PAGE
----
This story, which is about chronic pain, pill addiction, and the rush of infidelity comes to mind when I hear a number of songs—there are so many great drug and self-destruction songs!—but especially "Junkie Girl" by Michael McDermott and "Under Your Skin" by Luscious Jackson," which on the surface have nothing in common. I love the line from "Under Your Skin" that says, "I burn everything frequently." If that's not what it is to have an addiction—to anything—I don't know what is. This story could have its own playlist in my head, though. "Slide Away" by Michael Hutchence, Aimee Mann's "High on Sunday 51," or almost anything by Kristen Hersh qualifies . . .
"The Marie Antoinette School of Economics"
This is a pretty satirical story about a wealthy, privileged woman who fears losing her social standing as a result of her husband's debilitating illness . . . when her real issues, both psychological and practical, are far deeper and darker than social concerns. In keeping with the story's tone, I like Eva Cassidy's "Penny to My Name," a ballad about a small-town woman whose life has truly been limited by economics and opportunities. Like a lot of the stories in Slut Lullabies, I think this connection underscores the way differences between people are often more illusory than we believe, and on a core level we all face the same struggles and fears—and absurdities.
"Attila the There"
Camden's another character with his own playlist in my head, even though he's sixteen and we probably wouldn't like the same music. Three songs that remind me deeply of him are "Katy Song" by the Red House Painters, "Chinese Summer" by A.C. Acoustics, and "Push" by Matchbox Twenty.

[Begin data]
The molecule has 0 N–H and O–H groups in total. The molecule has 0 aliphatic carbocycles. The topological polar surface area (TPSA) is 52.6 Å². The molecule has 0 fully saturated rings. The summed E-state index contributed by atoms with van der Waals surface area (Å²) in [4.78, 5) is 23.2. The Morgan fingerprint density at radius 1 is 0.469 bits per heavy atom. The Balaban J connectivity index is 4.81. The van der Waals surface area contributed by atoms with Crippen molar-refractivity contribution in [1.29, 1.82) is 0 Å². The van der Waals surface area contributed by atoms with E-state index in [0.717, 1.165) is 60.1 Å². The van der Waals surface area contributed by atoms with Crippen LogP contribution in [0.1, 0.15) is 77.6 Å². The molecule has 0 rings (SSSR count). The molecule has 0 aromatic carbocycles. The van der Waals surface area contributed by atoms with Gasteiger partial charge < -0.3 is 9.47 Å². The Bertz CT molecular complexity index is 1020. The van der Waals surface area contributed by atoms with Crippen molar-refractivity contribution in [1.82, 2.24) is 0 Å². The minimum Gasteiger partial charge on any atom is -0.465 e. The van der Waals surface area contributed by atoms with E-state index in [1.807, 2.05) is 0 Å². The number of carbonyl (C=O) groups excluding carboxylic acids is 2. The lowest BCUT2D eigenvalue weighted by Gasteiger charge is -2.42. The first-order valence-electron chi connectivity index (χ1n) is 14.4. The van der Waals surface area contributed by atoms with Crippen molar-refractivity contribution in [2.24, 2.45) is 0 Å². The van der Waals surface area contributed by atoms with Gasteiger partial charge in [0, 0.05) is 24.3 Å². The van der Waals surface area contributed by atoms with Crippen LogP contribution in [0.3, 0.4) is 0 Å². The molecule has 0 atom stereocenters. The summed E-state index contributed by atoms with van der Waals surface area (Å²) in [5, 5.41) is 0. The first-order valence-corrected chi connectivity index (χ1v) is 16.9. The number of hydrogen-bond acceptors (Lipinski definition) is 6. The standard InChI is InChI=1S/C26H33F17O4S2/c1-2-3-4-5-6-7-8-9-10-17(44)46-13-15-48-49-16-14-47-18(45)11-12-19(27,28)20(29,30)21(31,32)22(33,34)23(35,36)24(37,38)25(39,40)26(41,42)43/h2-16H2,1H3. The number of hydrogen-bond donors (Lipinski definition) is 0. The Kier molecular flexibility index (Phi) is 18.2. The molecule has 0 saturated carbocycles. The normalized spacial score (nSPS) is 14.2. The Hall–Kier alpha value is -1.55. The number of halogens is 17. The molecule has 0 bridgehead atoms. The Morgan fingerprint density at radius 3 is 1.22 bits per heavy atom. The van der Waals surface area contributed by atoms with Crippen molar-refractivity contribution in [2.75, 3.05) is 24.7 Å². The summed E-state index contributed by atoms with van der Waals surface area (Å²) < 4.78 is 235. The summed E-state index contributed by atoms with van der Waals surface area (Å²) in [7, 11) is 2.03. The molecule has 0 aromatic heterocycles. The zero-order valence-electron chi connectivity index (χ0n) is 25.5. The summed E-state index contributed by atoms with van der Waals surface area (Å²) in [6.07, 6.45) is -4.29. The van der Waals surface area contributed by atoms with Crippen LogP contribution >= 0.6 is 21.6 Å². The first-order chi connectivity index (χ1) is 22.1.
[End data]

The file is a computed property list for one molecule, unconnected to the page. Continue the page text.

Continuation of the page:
Well, this one's easy. "Don't Stand So Close to Me" by the Police. The original version—the one I listened to in high school, even though it would be before my character Jenna's time.
The main character changes her name from Sophie Jane to just "Jayne," and I always think of her when I hear the song "Jane Says" by Jane's Addiction. She's coming from a similar place of desperation, of not knowing what love is, only knowing when someone wants her, and wanting them if they want her. You know what, though—there's this other song I heard once on the radio years ago, by a female vocalist with a really intense voice, and the lyrics were about Lear's daughter Cordelia, with a refrain that kept repeating, "mad Cordelia." It was a crazy good song and I never found out who sang it. I thought at first it was Joan Osborne, but no. I've wanted to find it ever since. I think if Jayne from "Stalking God" heard that song, it would be her favorite. If any of you know who sang it, put it in the comments!
Gina Frangello and Slut Lullabies links:
Big Other interview with the author
Chicago Subtext interview with the author
Huffington Post contributions by the author
Knee-Jerk interview with the author
The Nervous Breakdown interview with the author
Newcity Lit profile of the author
also at Largehearted Boy:
other Book Notes playlists (authors create music playlists for their book)
52 Books, 52 Weeks (weekly book reviews)
Antiheroines (interviews with up and coming female comics artists)
Atomic Books Comics Preview (weekly comics highlights)
Daily Downloads (free and legal daily mp3 downloads)
guest book reviews
Largehearted Word (weekly new book highlights)
Note Books (musicians discuss literature)
Shorties (daily music, literature, and pop culture links)
Soundtracked (composers and directors discuss their film's soundtracks)
Try It Before You Buy It (mp3s and full album streams from the week's CD releases)
weekly music & DVD release lists